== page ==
Christian and Evangelical churches organized a rally for unity in Colombo
An inter-denominational rally was staged in Colombo recently in a bid to bring the nation’s Christians closer together.
As well as being a celebration of diversity, some observers believe the event may have had an underlying agenda: to calm tensions that have arisen lately and which could escalate in future over forced conversions.
Thousand of believers, including Catholics, Anglicans, Methodists, Baptists, Presbyterians, members of the Ceylon Reformed Church and evangelical groups, joined in worship and song at the city’s main Anglican church, the Cathedral of Christ the Living Savior, on June 25.
“This is a dream we have been dreaming for years. Christian unity will be the best gift we can give to the coming generations,” Presbyterian Pastor Piyadasa told the gathering.
He added that diversity is both beautiful and essential. “It would be great if we can keep our denomination in second place and give first place to our position as children of one God,” he said.
His views were echoed by Father Sydney Knight, an Anglican vicar. “We have to learn from other religions because Buddhists, Hindus and Muslims are united. Ours is the one which is divided,” he said.
“Unless we are united we don’t have a message to the world. We can’t say ‘love one another’ without living with one another.”
The participants watched video coverage of a major inter-faith rally in Paris held in 2009, in which a Vatican representative also delivered a strong message on the need for unity. Cardinal Walter Kasper, president emeritus of the Pontifical Council for Promoting Christian Unity, told the Paris gathering that until there was “unity among different Christian denominations, there would be no lasting peace or justice in the world.”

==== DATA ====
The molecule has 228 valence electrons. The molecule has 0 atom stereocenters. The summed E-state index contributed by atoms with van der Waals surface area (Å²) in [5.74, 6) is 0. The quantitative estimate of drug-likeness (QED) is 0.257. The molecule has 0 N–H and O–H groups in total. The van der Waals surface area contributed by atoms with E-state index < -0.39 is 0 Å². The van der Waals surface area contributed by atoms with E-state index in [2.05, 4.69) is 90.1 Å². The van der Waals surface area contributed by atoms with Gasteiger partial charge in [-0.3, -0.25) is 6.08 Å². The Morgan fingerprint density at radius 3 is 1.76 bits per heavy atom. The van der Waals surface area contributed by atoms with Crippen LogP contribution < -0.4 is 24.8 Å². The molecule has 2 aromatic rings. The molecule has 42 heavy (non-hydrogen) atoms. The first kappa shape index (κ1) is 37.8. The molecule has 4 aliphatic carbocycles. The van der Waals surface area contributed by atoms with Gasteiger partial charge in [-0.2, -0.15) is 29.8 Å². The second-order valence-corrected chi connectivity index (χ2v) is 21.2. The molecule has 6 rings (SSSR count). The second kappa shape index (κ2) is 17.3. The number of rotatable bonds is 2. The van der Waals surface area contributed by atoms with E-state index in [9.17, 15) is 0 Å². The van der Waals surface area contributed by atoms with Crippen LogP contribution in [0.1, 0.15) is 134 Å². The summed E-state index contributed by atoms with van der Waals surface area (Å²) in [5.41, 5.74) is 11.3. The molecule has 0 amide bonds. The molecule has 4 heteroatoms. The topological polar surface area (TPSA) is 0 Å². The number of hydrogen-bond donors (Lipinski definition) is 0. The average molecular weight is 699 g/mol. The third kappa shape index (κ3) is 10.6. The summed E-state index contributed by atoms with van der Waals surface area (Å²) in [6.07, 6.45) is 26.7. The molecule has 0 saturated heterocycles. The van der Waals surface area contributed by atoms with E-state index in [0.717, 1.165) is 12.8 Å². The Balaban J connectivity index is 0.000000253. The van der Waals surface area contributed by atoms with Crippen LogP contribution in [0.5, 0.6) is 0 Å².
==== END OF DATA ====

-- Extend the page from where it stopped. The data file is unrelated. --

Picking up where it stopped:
A number of Christian leaders and Buddhist monks have expressed suspicions that evangelical churches have been involved in unethical conversions. Now the Jathika Hela Urumaya, a predominantly Buddhist party, is steering a bill through parliament which would outlaw the practice.
The Prohibition of Forcible Conversions of Religion Bill would make it illegal to offer cash or any other material incentive to convert a person from one religion to another. If passed, the bill will make the offense punishable with up to seven years imprisonment and a fine of 500,000 rupees (about US$4,400).
Some Sri Lankan Catholics have voiced concerns that this could lead to dissent, not only between Christian faiths but between Christians and Buddhists.
Catholic Father Benedict Joseph may have been making an oblique reference to the issue when he said at the event, “there is a difference between unity and uniformity. The Church is not to be involved in cookie cutter Christianity and unity is not brought about by mechanical restrictions and regulations.”
Christians, Buddhists share concerns over anti-conversion bill
Catholics worry over anti-conversion bill